For cash-strapped life insurance companies, the deal sounds almost too good to be true: A state law allows them to create complex financial instruments to transfer liabilities to new subsidiaries, instantly wiping huge debts off their books.
So-called “shadow insurance” agreements have exploded over the last decade, but a growing number of critics, including economists and consumer advocates, say the practice threatens the solvency of insurers and puts policyholders and taxpayers at risk.
In 2013, then-New York insurance regulator Benjamin Lawsky warned that the arrangements amounted to “financial alchemy” and were reminiscent of practices that contributed to the 2008 financial meltdown.
But these opaque instruments are not being concocted on Wall Street. They emerged in places like Cedar Rapids, Iowa, at the headquarters of TransAmerica Life, a subsidiary of the Netherlands-based Aegon NV, which was deemed one of nine too-big-to-fail insurers in the world by a global standards board last year.
“I think that the industry is headed for serious trouble with this,” said Joseph M. Belth, a professor emeritus of insurance at Indiana University, who calls the practice “a shell game.”
Belth filed a lawsuit Tuesday seeking to force the Iowa Insurance Division to release documents related to eight shadow insurance subsidiaries that were set up by TransAmerica and other companies under a 2010 state law that encouraged the practice.
Insurers say the arrangements — which they call captive reinsurance — are not risky but simply free them from 2001 accounting rules mandating that they hold excess cash reserves.
Some state insurance regulators agree with that argument and reject Lawsky’s warnings, saying it is a responsible practice when done appropriately. The National Association of Insurance Commissioners has been working with members to oversee the deals and limit the risks.
TransAmerica spokesman Greg Tucker noted that group declined to ban such arrangements in 2014 after “careful consideration” and made few changes to the rules governing them.
Life insurers have been seeking more flexibility at a time when they are struggling to cover financial promises made to beneficiaries decades ago, when interest rates were far higher.
The system works like this: Insurers create wholly owned subsidiaries on paper that assume some of the company’s liabilities. Those debts are transferred off the parent company’s books, lowering the amount of capital reserves they are required to hold to pay off policies. That frees up cash that companies can use instead to pay dividends, make acquisitions and increase executive pay, all while shaving their federal tax bills.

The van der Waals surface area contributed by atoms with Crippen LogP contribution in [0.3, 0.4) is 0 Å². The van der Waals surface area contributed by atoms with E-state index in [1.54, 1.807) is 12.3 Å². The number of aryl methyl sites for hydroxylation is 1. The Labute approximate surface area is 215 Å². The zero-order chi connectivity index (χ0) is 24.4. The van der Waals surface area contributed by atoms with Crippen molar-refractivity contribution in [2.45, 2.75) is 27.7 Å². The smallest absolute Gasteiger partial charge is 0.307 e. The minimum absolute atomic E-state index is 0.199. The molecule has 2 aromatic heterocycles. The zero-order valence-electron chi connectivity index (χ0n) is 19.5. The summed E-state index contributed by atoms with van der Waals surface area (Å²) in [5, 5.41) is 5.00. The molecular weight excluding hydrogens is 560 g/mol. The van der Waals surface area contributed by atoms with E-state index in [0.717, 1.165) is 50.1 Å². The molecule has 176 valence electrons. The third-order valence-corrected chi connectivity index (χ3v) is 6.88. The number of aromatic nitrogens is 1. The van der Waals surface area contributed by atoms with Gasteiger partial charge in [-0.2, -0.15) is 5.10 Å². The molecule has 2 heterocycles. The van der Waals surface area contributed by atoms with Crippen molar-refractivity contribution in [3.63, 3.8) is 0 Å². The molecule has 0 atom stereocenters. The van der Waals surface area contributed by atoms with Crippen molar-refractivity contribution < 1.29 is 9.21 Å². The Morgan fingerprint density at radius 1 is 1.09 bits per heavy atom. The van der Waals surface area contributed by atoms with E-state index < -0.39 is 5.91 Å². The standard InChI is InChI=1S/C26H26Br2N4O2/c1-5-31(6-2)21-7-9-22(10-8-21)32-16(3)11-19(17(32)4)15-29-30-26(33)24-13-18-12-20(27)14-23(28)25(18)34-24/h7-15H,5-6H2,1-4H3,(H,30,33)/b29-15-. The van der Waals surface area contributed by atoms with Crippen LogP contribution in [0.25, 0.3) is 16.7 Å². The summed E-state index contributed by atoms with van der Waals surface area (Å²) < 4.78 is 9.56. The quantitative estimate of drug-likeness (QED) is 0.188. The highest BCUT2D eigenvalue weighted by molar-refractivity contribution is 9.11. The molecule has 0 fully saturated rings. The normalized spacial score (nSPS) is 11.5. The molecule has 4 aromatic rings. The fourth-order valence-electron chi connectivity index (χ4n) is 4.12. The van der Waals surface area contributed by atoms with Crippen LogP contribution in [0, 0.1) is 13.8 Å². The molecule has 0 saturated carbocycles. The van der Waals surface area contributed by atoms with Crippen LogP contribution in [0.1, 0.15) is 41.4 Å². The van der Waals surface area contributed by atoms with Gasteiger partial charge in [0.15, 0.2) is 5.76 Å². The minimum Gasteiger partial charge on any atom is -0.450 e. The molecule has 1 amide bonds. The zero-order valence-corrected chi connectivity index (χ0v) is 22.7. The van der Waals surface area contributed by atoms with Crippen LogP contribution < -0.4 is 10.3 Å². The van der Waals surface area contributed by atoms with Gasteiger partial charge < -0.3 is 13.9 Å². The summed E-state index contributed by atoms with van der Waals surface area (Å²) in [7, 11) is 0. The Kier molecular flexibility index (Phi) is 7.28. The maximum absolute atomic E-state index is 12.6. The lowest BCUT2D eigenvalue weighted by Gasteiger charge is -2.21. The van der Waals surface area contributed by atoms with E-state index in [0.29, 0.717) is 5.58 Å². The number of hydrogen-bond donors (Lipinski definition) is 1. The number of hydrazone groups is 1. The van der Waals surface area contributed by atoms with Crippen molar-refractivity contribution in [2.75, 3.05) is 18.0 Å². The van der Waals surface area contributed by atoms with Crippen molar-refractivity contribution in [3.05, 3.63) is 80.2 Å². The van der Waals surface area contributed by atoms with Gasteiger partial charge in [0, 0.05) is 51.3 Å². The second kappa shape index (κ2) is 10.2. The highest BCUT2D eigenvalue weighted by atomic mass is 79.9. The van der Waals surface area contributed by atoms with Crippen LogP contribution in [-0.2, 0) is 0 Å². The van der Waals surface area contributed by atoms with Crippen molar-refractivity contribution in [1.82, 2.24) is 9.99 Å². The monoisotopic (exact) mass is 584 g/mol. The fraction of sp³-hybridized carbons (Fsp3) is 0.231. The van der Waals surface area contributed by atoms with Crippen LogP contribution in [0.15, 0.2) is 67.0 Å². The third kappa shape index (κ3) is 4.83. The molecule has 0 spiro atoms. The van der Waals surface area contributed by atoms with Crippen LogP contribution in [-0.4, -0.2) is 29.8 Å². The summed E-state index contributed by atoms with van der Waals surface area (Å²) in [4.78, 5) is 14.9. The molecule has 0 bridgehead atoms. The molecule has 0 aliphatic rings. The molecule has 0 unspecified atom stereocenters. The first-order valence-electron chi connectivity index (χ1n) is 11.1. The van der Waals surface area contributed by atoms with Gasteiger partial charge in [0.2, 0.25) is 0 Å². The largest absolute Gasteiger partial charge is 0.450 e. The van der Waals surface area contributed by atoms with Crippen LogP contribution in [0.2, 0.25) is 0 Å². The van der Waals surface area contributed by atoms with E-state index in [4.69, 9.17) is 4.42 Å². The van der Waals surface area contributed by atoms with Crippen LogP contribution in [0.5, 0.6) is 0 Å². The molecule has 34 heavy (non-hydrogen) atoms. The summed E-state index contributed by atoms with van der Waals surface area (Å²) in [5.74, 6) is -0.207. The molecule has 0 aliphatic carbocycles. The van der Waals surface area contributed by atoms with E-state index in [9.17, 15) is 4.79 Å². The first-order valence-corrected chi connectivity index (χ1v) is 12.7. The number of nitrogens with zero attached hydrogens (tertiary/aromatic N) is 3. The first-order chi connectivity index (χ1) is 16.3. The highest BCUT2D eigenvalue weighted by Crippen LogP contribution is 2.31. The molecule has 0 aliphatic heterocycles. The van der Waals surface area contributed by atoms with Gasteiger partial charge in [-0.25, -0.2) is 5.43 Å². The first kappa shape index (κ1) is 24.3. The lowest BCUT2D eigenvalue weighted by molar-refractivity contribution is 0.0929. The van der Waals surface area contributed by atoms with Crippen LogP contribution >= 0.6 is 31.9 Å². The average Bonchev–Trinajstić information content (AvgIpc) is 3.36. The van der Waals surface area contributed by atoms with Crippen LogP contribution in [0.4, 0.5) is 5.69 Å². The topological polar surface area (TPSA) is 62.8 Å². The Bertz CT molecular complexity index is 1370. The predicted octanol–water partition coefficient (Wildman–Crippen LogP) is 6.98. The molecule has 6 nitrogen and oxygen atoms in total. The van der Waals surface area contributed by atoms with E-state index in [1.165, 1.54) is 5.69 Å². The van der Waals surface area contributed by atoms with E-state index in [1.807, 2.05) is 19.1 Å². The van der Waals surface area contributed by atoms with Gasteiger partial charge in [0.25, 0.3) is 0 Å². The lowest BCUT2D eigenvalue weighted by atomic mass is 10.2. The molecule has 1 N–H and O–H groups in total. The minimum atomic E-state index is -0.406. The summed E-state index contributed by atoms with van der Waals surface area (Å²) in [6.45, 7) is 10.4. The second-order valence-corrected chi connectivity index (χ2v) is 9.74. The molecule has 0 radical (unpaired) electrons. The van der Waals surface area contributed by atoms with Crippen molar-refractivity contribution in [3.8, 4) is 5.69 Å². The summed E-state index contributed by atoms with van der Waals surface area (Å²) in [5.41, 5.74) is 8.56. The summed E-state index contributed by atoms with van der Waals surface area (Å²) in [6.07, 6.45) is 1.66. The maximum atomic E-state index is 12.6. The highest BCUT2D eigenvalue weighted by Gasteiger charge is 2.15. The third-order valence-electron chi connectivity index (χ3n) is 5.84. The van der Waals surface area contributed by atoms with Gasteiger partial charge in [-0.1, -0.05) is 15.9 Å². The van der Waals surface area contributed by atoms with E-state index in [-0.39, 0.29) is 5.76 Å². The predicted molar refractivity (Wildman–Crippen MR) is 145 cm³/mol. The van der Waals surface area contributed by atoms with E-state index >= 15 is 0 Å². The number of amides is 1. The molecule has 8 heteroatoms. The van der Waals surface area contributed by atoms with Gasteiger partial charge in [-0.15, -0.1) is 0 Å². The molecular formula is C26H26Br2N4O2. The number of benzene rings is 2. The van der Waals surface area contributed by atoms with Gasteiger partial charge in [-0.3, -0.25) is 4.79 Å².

The parent companies retain the risks because they grant their subsidiaries “guarantees” or “notes” promising to pay their debts. The details of those agreements are largely secret, making them impossible to analyze.
Iowa and a handful of other states have taken the lead in permitting the practice.
A paper published by the Federal Reserve Bank of Minneapolis in May found that U.S. life insurance and annuity liabilities ceded to shadow insurers grew to $364 billion in 2012 from $11 billion a decade earlier — or 25 cents of every dollar for companies that use them. The authors, Ralph Koijen and Motohiro Yogo, said the practice may reduce the price of life insurance policies by about 10 percent on average but also increases the risk of default.
The Office of Financial Research — an arm of the U.S. Treasury created after the 2008 financial collapse to analyze risks — called in a report earlier this year for more disclosure of the arrangements and additional requirements that they be backed by quality assets.
Belth is the author of a consumer’s guide to life insurance and former 40-year editor of The Insurance Forum, a monthly journal that ceased publication in 2013. He has been seeking copies of the promises that insurers made to their Iowa subsidiaries and other documents under the open records law. He says the records would show just how risky they are, saying the information should be available to policyholders, shareholders and taxpayers.
Iowa Insurance Commissioner Nick Gerhart has denied his requests, saying the documents are part of insurers’ “plans of operation,” which are confidential under Iowa law. Gerhart has argued that his staff routinely examines the transactions to ensure they are sound, and that Iowa has been more transparent than other states by releasing the subsidiaries’ financial statements online every year.
After reviewing those statements, Koijen and Yogo found that six of the eight subsidiaries created in Iowa “have significant negative equity under statutory accounting” — meaning their assets are worth less than their liabilities under traditional insurance industry standards.
An Iowa court will now decide whether Gerhart’s office has to release more information.
Belth said he got interested in Iowa’s practices two years ago, when Bellevue, Washington-based Symetra Life Insurance Company announced it was moving its legal headquarters to Iowa “to take advantage of the state-of-the-art statutes and regulations governing the life insurance industry in Iowa.” Symetra has since set up one of the shadow insurers in the state, but its size pales in comparison to those created by TransAmerica.
TransAmerica has set up one subsidiary that carries a “parental guarantee” of more than $2 billion and a second that has a “credit linked note” worth $924 million. Under traditional accounting rules for the industry, insurers could not count those as assets but Iowa has permitted them.
Belth said that he’s trying to shine a light on a practice that should not be confidential.
“What’s the secret? They don’t want this discussed. I think that is the bottom line,” he said.
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